• Can you explain how the geocentric theory contradicts above statements too. Thanks Aug 31, 2018 at 8:16
• In the geocentric model, Venus is always positioned between the Earth and Sun and is constrained to never be far from the Sun. Therefore, the model predicts it will exhibit only crescent and new phases, and will never exhibit gibbous, quarter, or full phases. (And yet it does.) Because the Earth is immobile in the geocentric model, we observe the stars always from the same vantage point. Thus, the model predicts we will never see stellar parallax. (And yet we do.) Aug 31, 2018 at 20:51

First, suppose that the earth is spherical but not rotating on its axis once per day or orbiting around the sun once per year.

That is the view held by the ancient Greeks for several hundred years BCE forward. It was codified by Ptolemy in his Almagest. It was a complex clockwork where the domes carrying the sun and stars rotated around the world in amazingly precise ways. You don't want to think about planets, but they followed a system of cycles within cycles.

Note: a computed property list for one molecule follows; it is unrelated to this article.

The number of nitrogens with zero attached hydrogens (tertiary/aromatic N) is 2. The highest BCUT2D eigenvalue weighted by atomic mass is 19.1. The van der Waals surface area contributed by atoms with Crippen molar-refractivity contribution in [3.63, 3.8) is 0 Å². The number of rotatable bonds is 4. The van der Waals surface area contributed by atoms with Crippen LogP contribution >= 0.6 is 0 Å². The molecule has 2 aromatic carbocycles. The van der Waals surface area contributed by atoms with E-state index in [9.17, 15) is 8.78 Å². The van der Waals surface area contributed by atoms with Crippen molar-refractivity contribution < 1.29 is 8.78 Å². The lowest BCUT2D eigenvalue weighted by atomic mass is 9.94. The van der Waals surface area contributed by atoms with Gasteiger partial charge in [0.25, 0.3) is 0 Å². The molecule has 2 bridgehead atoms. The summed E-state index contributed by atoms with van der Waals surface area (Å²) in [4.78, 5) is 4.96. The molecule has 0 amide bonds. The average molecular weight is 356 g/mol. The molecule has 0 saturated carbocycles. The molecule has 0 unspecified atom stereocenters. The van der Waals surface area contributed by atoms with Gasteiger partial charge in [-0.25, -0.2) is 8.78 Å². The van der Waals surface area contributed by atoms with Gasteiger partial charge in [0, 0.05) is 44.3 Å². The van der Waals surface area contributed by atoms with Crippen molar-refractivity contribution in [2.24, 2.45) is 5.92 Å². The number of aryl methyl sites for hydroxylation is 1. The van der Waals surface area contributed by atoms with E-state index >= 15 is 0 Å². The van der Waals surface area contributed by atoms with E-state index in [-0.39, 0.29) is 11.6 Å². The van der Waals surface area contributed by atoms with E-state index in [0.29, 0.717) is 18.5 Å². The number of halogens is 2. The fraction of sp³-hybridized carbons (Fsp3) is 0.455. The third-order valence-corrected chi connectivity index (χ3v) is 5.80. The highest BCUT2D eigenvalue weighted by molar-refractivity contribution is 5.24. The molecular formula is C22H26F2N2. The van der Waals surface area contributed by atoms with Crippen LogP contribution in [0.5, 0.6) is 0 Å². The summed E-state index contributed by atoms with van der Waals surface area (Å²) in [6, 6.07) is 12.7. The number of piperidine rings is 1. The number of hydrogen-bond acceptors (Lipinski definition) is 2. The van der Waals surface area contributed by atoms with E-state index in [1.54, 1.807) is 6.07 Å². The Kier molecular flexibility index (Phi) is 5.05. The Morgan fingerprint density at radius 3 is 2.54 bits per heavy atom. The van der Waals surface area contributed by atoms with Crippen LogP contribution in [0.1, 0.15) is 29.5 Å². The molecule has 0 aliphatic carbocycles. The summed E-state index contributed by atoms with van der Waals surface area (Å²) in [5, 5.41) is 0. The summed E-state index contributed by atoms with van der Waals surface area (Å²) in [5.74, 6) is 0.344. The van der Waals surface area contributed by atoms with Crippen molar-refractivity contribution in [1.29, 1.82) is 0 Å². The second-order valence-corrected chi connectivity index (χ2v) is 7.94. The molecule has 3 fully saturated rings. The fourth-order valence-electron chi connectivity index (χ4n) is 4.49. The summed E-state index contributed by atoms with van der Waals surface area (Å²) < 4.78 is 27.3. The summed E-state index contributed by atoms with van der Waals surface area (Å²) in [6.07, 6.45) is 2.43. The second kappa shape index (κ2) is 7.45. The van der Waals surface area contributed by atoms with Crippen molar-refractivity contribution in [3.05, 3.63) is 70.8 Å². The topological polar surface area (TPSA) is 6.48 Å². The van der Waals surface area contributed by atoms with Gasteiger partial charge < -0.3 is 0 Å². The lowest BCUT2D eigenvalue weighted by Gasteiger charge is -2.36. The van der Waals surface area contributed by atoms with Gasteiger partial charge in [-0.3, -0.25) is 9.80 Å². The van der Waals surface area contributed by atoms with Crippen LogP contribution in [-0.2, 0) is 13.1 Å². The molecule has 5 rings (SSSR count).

It wasn't until Copernicus a few hundred years ago basically said "Wouldn't it really simplify things a lot if the sun stood still, and the earth both rotated and orbited?" Things would look the same, but see how much simpler the explanation is?

Then of course Galileo said "I like that" and Newton proved how it all made sense with the simple fact that things fall on earth.

Of course, these guys ran up against the people in funny hats, but that's how it goes...

The fact that we see parallax in the distant stars (i.e. that the stars appear to shift by tiny amounts as the Earth moves) is just one of many pieces of experimental evidence that point to the Earth revolving around the Sun. There are many others, like:

• the existence of phases of Venus besides "crescent"
• the fact that we have put vehicles on other planets like the Mars rovers using the heliocentric model
• distance and velocity measurements made by bouncing radar pulses off of planets